Plan International’s 2020 Annual State of the World’s Girls report focuses on the terrible rates of online abuse that girls and young women are experiencing across the world.
The Free To Be Online report, which surveyed 14,000 girls and young women in 22 countries, found:
- More than half of girls surveyed, from around the world, have been harassed and abused online
- One in four girls abused online feels physically unsafe as a result
- Online abuse is silencing girls’ voices.
These findings parallel what WESNET is seeing in the domestic and family violence sector here in Australia and is also borne out in other Australian surveys about online abuse against women.
“Girls’ experiences online are many and varied but there is a common thread: a particular type of quiet, modest behaviour is expected of girls – on social media, in public, at home.”
The report also highlights that the abuse falls into two main categories. Firstly, women and girls are experiencing abuse online simply for being female, and secondly, they get mercilessly abused and trolled if they try to speak up for equality and justice.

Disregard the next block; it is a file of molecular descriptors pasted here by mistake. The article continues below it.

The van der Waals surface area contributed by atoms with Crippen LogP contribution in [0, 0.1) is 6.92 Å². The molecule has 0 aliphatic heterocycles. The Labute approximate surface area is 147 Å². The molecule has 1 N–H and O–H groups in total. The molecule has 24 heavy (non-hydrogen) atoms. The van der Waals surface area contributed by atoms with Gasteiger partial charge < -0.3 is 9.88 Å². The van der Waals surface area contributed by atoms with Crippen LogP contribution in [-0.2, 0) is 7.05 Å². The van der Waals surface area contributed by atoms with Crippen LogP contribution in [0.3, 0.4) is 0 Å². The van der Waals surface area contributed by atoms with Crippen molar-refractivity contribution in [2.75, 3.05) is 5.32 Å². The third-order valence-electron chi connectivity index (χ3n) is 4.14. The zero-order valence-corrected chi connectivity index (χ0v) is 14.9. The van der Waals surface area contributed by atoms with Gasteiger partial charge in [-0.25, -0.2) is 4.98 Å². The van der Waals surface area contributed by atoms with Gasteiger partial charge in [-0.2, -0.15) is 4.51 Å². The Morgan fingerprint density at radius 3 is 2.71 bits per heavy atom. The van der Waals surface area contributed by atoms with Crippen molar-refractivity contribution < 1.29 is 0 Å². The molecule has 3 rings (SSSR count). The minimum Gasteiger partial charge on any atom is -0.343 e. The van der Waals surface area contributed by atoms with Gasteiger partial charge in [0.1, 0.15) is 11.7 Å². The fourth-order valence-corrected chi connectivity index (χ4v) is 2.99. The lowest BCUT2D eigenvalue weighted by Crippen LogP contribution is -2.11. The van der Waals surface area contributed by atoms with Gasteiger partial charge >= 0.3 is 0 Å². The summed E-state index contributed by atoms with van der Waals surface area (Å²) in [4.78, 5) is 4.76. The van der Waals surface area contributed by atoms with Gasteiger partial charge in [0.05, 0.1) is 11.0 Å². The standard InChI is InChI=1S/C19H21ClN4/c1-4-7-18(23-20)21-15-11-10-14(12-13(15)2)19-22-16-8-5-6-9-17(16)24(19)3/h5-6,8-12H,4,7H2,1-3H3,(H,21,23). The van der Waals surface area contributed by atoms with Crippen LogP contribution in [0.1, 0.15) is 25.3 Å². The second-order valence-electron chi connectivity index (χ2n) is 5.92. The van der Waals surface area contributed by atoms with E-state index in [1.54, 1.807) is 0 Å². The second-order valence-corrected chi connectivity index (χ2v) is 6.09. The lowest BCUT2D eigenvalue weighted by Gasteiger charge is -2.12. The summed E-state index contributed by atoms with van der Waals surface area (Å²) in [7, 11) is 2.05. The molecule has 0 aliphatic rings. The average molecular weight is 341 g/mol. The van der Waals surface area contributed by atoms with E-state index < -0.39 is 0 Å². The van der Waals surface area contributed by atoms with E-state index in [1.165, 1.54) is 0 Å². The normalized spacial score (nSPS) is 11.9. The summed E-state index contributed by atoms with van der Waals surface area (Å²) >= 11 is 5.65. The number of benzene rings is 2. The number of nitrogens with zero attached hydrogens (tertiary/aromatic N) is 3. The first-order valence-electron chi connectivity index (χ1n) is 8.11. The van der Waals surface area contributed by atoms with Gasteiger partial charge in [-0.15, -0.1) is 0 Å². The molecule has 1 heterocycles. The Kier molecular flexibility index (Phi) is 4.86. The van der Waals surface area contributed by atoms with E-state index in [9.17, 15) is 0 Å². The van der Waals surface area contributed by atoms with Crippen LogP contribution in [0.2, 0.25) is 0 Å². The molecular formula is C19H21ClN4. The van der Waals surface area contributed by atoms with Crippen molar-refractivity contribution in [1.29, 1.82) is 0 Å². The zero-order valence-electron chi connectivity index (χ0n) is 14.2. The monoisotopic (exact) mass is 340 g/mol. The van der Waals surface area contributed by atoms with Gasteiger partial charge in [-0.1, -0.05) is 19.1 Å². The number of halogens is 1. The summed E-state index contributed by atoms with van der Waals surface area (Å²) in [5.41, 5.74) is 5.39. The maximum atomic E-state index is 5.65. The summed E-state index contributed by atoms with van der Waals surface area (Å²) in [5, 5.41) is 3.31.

We regularly see women who dare to speak up about violence against women being trolled and threatened with all forms of violence, much of it highly sexualised.
“Gender stereotypes justify harassment, at least to the harassers, and enable them to target girls when they consider them to be acting outside of what is considered acceptable behaviour.”
We hear the stories of women who are forced off technology and isolated and silenced. In Australia, there is already a digital divide between girls and boys as young as 14, so it is essential that women and girls have access to technology. This is a human rights issue.
“Young women are very aware that the harassment they are subjected to online is part of a wider syndrome, “all mixed up” with entrenched ideas about male superiority.”
The #FreeToBeOnline campaign is calling for everyone to sign an open letter to Instagram, TikTok, Facebook and Twitter to build the kind of social media we want.
It’s going to take way more than an open letter to the technology companies to fix this problem. We’ve been watching the commentary and the social media around this report launch, and someone is missing from the conversation. The abusers are invisible. While everyone is focussing on trying to get the tech companies to police bad behaviour, the abusers are laughing because no one is focussing on the real cause of this problem. We need a whole ecological approach to fixing this systemic abuse problem. We need prevention campaigns and we need real justice outcomes for women and girls because there’s a whole other pandemic of violence against women continuing to happen globally right now.